Dubai: A pilot project is currently under way at two bus stops in Dubai, where the Roads and Transport Authority (RTA) is taping solar energy to power the air conditioners and lighting, Gulf News can confirm.
The trial began in February this year at two bus stops near Al Jafliya Metro station, as part of its efforts to explore alternative sources of energy to power more than 100 bus shelters that have no electricity.
The project, if successful, will also help RTA to go ahead with its proposed expansion of AC bus shelter projects at more than 1,500 of its bus stops across the city.
“We are looking at various options to power our bus shelters and solar energy is one of the options as it is readily available. We are currently doing trials at two bus stops in Al Jafliya and studying its performance,” said Dr Yousuf Al Ali, CEO of RTA’s Public Transport Agency.
He added that RTA is doing feasibility and utility studies on the project and trying to clear all the obstacles before going ahead with the project in other bus shelters.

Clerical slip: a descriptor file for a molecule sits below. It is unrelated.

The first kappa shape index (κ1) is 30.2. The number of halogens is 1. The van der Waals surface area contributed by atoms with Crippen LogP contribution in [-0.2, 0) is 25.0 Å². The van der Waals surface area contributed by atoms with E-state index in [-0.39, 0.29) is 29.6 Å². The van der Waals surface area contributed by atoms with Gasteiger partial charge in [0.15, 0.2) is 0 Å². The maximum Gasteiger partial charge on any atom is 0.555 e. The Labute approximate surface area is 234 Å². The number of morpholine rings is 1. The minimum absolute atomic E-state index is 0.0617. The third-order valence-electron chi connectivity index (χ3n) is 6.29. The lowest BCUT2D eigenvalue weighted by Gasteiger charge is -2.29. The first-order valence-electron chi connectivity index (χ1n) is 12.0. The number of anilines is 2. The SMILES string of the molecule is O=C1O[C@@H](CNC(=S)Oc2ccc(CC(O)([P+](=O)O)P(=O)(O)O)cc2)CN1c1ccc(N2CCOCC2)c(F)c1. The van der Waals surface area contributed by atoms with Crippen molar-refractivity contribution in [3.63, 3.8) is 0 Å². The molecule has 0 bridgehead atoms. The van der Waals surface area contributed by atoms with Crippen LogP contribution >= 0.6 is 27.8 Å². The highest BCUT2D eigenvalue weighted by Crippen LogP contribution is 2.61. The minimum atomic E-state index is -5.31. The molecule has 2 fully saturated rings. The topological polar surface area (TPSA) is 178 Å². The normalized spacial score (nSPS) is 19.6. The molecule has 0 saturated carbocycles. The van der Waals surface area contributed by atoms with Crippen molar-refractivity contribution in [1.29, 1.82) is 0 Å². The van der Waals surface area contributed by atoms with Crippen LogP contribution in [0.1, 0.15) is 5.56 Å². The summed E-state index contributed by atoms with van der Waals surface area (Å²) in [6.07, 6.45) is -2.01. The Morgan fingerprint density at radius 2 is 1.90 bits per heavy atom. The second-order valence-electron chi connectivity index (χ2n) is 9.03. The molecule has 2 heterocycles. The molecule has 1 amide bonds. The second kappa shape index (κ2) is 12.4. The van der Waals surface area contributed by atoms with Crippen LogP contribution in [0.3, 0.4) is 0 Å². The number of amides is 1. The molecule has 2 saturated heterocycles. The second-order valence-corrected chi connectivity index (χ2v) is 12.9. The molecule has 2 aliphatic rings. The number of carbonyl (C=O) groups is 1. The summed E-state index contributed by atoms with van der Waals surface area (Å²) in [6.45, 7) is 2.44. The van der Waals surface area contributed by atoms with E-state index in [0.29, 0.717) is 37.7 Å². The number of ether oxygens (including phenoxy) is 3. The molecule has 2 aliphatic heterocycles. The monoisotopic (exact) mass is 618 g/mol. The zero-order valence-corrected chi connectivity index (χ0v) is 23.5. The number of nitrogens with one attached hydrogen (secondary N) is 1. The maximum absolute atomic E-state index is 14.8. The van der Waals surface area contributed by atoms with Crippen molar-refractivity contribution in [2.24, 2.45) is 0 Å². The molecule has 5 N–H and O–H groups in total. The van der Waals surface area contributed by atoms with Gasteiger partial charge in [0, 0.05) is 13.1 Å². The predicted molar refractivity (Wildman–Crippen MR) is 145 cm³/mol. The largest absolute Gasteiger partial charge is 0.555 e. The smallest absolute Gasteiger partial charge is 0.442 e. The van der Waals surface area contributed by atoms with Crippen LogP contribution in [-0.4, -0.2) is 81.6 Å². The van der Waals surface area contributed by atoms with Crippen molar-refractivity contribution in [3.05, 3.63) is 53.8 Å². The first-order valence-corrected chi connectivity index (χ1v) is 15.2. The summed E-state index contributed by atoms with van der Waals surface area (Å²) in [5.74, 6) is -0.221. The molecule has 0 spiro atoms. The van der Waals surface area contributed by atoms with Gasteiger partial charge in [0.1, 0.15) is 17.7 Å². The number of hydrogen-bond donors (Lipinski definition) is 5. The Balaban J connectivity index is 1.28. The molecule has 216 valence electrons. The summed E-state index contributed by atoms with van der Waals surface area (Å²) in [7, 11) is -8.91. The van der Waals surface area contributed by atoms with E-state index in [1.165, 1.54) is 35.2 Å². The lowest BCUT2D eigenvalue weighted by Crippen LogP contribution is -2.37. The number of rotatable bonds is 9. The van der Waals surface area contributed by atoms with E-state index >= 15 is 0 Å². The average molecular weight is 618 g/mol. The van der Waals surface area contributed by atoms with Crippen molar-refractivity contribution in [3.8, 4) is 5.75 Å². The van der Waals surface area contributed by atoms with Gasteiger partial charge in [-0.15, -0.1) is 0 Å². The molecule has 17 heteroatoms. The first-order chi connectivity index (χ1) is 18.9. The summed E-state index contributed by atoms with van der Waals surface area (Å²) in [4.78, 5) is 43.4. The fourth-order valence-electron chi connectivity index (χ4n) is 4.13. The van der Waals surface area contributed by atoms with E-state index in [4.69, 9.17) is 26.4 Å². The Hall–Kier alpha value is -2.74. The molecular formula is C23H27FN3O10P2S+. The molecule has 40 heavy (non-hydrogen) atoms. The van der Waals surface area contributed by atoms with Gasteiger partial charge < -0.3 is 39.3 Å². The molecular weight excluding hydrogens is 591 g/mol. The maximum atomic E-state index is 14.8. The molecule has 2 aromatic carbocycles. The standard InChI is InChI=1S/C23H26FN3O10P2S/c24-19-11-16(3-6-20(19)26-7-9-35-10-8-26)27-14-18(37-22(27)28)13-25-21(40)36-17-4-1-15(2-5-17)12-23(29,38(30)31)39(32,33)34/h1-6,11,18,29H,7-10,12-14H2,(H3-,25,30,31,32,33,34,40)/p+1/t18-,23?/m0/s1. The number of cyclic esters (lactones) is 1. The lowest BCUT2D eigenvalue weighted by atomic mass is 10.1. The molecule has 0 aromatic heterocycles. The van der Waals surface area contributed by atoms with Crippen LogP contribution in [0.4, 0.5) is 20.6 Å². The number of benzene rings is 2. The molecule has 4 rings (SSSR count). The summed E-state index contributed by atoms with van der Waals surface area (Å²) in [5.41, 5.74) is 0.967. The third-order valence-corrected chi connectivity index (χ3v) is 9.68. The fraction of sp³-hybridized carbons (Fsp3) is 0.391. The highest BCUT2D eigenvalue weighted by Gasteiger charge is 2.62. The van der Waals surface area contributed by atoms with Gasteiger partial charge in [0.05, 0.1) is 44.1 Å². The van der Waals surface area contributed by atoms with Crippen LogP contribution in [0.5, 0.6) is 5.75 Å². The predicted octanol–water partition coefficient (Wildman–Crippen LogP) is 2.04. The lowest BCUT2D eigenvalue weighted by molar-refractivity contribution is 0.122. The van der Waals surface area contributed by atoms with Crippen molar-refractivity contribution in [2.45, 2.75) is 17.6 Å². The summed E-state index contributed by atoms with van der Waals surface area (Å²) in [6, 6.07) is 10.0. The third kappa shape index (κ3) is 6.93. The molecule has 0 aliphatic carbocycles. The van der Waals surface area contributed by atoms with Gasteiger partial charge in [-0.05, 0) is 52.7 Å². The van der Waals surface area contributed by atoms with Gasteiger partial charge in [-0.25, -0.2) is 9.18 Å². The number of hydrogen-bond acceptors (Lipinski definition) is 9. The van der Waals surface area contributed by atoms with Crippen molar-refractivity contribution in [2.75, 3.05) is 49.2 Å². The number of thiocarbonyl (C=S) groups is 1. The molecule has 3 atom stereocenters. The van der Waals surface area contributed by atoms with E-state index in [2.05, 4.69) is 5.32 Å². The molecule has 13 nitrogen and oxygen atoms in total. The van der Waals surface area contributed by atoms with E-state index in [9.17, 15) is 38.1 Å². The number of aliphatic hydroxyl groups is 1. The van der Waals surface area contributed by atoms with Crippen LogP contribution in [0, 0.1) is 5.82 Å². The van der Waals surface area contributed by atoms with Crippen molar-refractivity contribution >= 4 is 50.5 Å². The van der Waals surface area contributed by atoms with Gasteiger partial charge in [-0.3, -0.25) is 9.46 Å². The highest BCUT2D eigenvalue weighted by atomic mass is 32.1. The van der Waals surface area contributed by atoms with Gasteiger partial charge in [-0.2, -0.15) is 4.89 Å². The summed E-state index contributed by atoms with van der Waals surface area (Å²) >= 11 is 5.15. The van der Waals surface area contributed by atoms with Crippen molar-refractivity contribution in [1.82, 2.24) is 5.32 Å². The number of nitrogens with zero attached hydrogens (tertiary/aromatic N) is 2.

“The trial will run until the end of this year and we will study every aspect of the operating solar-powered bus shelters, including the cost of operations, its environmental benefits as well as maintenance issues,” he added.
He agreed that a successful trial of the project will solve the power connectivity problem of more than 100 bus shelters, while also having a positive impact on the environment.
Last year, more than 150 bus shelters across the city either had no power connection to operate ACs or had non-working ACs, forcing commuters to face the extreme heat inside the aluminium-built stops.
Currently, there are a total of 898 AC bus shelters, out of which 130 still don’t have power supply.
Commuters have regularly complained, especially during summer, that sitting inside the aluminium-built shelters without AC is unbearable.
RTA launched AC bus shelters in 2008 and since then only a third of bus stops in Dubai have been equipped with AC. However, power supply issues to some of these shelters seem to have stalled the project.